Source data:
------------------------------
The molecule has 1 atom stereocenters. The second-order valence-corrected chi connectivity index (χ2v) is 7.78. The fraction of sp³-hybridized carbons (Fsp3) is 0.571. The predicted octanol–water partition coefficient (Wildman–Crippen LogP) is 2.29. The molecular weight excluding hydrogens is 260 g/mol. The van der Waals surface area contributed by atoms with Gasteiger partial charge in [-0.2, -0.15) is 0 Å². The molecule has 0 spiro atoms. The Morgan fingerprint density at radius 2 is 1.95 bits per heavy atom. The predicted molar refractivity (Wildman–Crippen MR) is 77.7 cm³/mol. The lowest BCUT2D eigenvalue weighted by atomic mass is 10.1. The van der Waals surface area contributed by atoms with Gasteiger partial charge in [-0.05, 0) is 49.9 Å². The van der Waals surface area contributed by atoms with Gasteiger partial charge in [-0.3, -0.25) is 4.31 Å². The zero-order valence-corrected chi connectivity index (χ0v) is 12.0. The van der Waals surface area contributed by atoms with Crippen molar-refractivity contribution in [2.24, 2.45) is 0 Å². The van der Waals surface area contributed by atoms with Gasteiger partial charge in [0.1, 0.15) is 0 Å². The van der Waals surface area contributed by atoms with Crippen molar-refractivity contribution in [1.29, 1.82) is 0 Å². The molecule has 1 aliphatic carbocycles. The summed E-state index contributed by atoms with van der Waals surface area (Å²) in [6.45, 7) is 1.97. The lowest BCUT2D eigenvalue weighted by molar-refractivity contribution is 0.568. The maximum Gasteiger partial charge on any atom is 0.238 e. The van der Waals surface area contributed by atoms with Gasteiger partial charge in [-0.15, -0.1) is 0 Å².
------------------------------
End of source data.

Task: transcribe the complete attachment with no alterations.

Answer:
The molecule has 1 atom stereocenters. The second-order valence-corrected chi connectivity index (χ2v) is 7.78. The fraction of sp³-hybridized carbons (Fsp3) is 0.571. The predicted octanol–water partition coefficient (Wildman–Crippen LogP) is 2.29. The molecular weight excluding hydrogens is 260 g/mol. The van der Waals surface area contributed by atoms with Gasteiger partial charge in [-0.2, -0.15) is 0 Å². The molecule has 0 spiro atoms. The Morgan fingerprint density at radius 2 is 1.95 bits per heavy atom. The predicted molar refractivity (Wildman–Crippen MR) is 77.7 cm³/mol. The lowest BCUT2D eigenvalue weighted by atomic mass is 10.1. The van der Waals surface area contributed by atoms with Gasteiger partial charge in [-0.05, 0) is 49.9 Å². The van der Waals surface area contributed by atoms with Gasteiger partial charge in [-0.3, -0.25) is 4.31 Å². The zero-order valence-corrected chi connectivity index (χ0v) is 12.0. The van der Waals surface area contributed by atoms with Crippen molar-refractivity contribution in [2.24, 2.45) is 0 Å². The van der Waals surface area contributed by atoms with Gasteiger partial charge in [0.1, 0.15) is 0 Å². The van der Waals surface area contributed by atoms with Crippen molar-refractivity contribution in [1.29, 1.82) is 0 Å². The molecule has 1 aliphatic carbocycles. The summed E-state index contributed by atoms with van der Waals surface area (Å²) in [6.45, 7) is 1.97. The lowest BCUT2D eigenvalue weighted by molar-refractivity contribution is 0.568. The maximum Gasteiger partial charge on any atom is 0.238 e. The van der Waals surface area contributed by atoms with Gasteiger partial charge in [-0.15, -0.1) is 0 Å².